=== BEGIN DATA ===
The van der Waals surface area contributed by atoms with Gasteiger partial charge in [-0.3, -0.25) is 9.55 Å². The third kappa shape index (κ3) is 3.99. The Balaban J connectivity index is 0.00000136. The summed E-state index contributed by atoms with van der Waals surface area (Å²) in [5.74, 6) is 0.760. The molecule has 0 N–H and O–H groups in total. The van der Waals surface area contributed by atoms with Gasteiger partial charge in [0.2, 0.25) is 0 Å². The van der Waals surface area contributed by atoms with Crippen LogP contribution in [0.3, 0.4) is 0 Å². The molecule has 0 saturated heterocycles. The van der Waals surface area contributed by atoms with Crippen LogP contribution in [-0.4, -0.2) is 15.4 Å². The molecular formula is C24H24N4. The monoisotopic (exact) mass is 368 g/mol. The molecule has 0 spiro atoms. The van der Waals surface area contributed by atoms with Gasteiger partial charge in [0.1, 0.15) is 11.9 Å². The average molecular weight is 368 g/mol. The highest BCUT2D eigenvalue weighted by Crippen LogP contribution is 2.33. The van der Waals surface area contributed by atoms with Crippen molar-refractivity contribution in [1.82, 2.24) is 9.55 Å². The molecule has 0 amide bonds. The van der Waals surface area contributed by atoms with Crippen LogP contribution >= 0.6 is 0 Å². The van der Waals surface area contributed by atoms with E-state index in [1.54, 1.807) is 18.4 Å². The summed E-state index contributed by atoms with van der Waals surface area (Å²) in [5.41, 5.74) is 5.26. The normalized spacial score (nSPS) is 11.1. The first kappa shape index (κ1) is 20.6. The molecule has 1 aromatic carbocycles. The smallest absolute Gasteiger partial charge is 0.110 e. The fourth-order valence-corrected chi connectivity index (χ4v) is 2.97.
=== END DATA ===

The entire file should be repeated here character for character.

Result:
The van der Waals surface area contributed by atoms with Gasteiger partial charge in [-0.3, -0.25) is 9.55 Å². The third kappa shape index (κ3) is 3.99. The Balaban J connectivity index is 0.00000136. The summed E-state index contributed by atoms with van der Waals surface area (Å²) in [5.74, 6) is 0.760. The molecule has 0 N–H and O–H groups in total. The van der Waals surface area contributed by atoms with Gasteiger partial charge in [0.2, 0.25) is 0 Å². The van der Waals surface area contributed by atoms with Crippen LogP contribution in [0.3, 0.4) is 0 Å². The molecule has 0 saturated heterocycles. The van der Waals surface area contributed by atoms with Crippen LogP contribution in [-0.4, -0.2) is 15.4 Å². The molecular formula is C24H24N4. The monoisotopic (exact) mass is 368 g/mol. The molecule has 0 spiro atoms. The van der Waals surface area contributed by atoms with Gasteiger partial charge in [0.1, 0.15) is 11.9 Å². The average molecular weight is 368 g/mol. The highest BCUT2D eigenvalue weighted by Crippen LogP contribution is 2.33. The van der Waals surface area contributed by atoms with Crippen molar-refractivity contribution in [1.82, 2.24) is 9.55 Å². The molecule has 0 amide bonds. The van der Waals surface area contributed by atoms with Crippen LogP contribution >= 0.6 is 0 Å². The van der Waals surface area contributed by atoms with E-state index in [1.54, 1.807) is 18.4 Å². The summed E-state index contributed by atoms with van der Waals surface area (Å²) in [5.41, 5.74) is 5.26. The normalized spacial score (nSPS) is 11.1. The first kappa shape index (κ1) is 20.6. The molecule has 1 aromatic carbocycles. The smallest absolute Gasteiger partial charge is 0.110 e. The fourth-order valence-corrected chi connectivity index (χ4v) is 2.97.